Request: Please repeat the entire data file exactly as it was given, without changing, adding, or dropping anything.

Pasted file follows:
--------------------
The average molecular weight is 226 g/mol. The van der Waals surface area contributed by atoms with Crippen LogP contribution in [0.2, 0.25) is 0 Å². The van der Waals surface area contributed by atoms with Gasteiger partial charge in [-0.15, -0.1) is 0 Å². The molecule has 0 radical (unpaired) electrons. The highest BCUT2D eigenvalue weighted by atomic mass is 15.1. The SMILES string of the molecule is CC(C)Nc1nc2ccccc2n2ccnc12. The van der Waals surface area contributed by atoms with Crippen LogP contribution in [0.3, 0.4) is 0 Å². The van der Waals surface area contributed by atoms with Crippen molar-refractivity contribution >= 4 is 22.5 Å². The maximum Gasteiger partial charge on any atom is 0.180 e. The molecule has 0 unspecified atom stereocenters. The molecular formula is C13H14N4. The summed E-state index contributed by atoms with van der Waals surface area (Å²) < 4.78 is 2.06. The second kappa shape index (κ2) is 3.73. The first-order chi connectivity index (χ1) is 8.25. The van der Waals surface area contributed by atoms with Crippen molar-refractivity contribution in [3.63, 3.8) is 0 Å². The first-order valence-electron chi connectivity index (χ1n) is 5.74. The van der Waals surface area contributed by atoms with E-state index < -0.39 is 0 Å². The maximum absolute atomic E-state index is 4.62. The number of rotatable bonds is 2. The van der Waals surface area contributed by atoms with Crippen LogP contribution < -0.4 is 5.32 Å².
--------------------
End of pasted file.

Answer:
The average molecular weight is 226 g/mol. The van der Waals surface area contributed by atoms with Crippen LogP contribution in [0.2, 0.25) is 0 Å². The van der Waals surface area contributed by atoms with Gasteiger partial charge in [-0.15, -0.1) is 0 Å². The molecule has 0 radical (unpaired) electrons. The highest BCUT2D eigenvalue weighted by atomic mass is 15.1. The SMILES string of the molecule is CC(C)Nc1nc2ccccc2n2ccnc12. The van der Waals surface area contributed by atoms with Crippen LogP contribution in [0.3, 0.4) is 0 Å². The van der Waals surface area contributed by atoms with Crippen molar-refractivity contribution >= 4 is 22.5 Å². The maximum Gasteiger partial charge on any atom is 0.180 e. The molecule has 0 unspecified atom stereocenters. The molecular formula is C13H14N4. The summed E-state index contributed by atoms with van der Waals surface area (Å²) < 4.78 is 2.06. The second kappa shape index (κ2) is 3.73. The first-order chi connectivity index (χ1) is 8.25. The van der Waals surface area contributed by atoms with Crippen molar-refractivity contribution in [3.63, 3.8) is 0 Å². The first-order valence-electron chi connectivity index (χ1n) is 5.74. The van der Waals surface area contributed by atoms with E-state index < -0.39 is 0 Å². The maximum absolute atomic E-state index is 4.62. The number of rotatable bonds is 2. The van der Waals surface area contributed by atoms with Crippen LogP contribution < -0.4 is 5.32 Å².